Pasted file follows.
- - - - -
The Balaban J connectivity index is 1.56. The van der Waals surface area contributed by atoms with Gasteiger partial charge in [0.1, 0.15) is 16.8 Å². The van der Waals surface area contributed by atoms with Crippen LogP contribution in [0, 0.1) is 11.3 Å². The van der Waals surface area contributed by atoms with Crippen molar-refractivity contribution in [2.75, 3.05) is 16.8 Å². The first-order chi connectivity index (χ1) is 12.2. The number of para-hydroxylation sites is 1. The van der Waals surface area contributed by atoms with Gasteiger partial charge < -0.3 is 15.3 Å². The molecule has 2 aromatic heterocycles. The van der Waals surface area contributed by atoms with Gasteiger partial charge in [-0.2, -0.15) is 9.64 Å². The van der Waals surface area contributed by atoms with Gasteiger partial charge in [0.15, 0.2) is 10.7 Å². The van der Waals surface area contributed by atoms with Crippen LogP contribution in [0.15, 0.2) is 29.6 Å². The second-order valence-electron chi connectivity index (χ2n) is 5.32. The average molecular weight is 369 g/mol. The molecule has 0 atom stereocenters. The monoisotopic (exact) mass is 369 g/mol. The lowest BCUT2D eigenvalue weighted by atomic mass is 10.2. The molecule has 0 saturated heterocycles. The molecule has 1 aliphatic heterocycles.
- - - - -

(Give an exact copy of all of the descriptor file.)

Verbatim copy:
The Balaban J connectivity index is 1.56. The van der Waals surface area contributed by atoms with Gasteiger partial charge in [0.1, 0.15) is 16.8 Å². The van der Waals surface area contributed by atoms with Crippen LogP contribution in [0, 0.1) is 11.3 Å². The van der Waals surface area contributed by atoms with Crippen molar-refractivity contribution in [2.75, 3.05) is 16.8 Å². The first-order chi connectivity index (χ1) is 12.2. The number of para-hydroxylation sites is 1. The van der Waals surface area contributed by atoms with Gasteiger partial charge < -0.3 is 15.3 Å². The molecule has 2 aromatic heterocycles. The van der Waals surface area contributed by atoms with Gasteiger partial charge in [-0.2, -0.15) is 9.64 Å². The van der Waals surface area contributed by atoms with Gasteiger partial charge in [0.15, 0.2) is 10.7 Å². The van der Waals surface area contributed by atoms with Crippen LogP contribution in [0.15, 0.2) is 29.6 Å². The second-order valence-electron chi connectivity index (χ2n) is 5.32. The average molecular weight is 369 g/mol. The molecule has 0 atom stereocenters. The monoisotopic (exact) mass is 369 g/mol. The lowest BCUT2D eigenvalue weighted by atomic mass is 10.2. The molecule has 0 saturated heterocycles. The molecule has 1 aliphatic heterocycles.